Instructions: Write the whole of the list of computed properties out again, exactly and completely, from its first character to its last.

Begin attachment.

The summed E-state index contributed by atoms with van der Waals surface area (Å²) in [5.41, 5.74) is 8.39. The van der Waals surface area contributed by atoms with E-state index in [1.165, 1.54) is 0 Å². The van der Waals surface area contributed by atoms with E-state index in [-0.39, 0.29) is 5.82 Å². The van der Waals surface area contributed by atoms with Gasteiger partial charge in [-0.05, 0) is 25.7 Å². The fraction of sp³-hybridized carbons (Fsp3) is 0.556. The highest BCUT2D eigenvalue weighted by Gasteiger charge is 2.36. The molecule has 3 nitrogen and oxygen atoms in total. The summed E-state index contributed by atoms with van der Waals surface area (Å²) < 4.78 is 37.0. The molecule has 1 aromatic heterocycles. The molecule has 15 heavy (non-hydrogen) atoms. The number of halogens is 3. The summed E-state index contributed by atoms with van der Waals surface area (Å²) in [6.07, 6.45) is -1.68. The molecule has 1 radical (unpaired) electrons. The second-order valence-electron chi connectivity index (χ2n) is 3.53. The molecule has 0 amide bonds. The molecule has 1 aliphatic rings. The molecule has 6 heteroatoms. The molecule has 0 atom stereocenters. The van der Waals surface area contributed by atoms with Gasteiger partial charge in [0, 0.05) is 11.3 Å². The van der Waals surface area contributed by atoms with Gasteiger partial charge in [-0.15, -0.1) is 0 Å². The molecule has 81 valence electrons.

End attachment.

The summed E-state index contributed by atoms with van der Waals surface area (Å²) in [5.41, 5.74) is 8.39. The van der Waals surface area contributed by atoms with E-state index in [1.165, 1.54) is 0 Å². The van der Waals surface area contributed by atoms with E-state index in [-0.39, 0.29) is 5.82 Å². The van der Waals surface area contributed by atoms with Gasteiger partial charge in [-0.05, 0) is 25.7 Å². The fraction of sp³-hybridized carbons (Fsp3) is 0.556. The highest BCUT2D eigenvalue weighted by Gasteiger charge is 2.36. The molecule has 3 nitrogen and oxygen atoms in total. The summed E-state index contributed by atoms with van der Waals surface area (Å²) < 4.78 is 37.0. The molecule has 1 aromatic heterocycles. The molecule has 15 heavy (non-hydrogen) atoms. The number of halogens is 3. The summed E-state index contributed by atoms with van der Waals surface area (Å²) in [6.07, 6.45) is -1.68. The molecule has 1 radical (unpaired) electrons. The second-order valence-electron chi connectivity index (χ2n) is 3.53. The molecule has 0 amide bonds. The molecule has 1 aliphatic rings. The molecule has 6 heteroatoms. The molecule has 0 atom stereocenters. The van der Waals surface area contributed by atoms with Gasteiger partial charge in [0, 0.05) is 11.3 Å². The van der Waals surface area contributed by atoms with Gasteiger partial charge in [-0.15, -0.1) is 0 Å². The molecule has 81 valence electrons.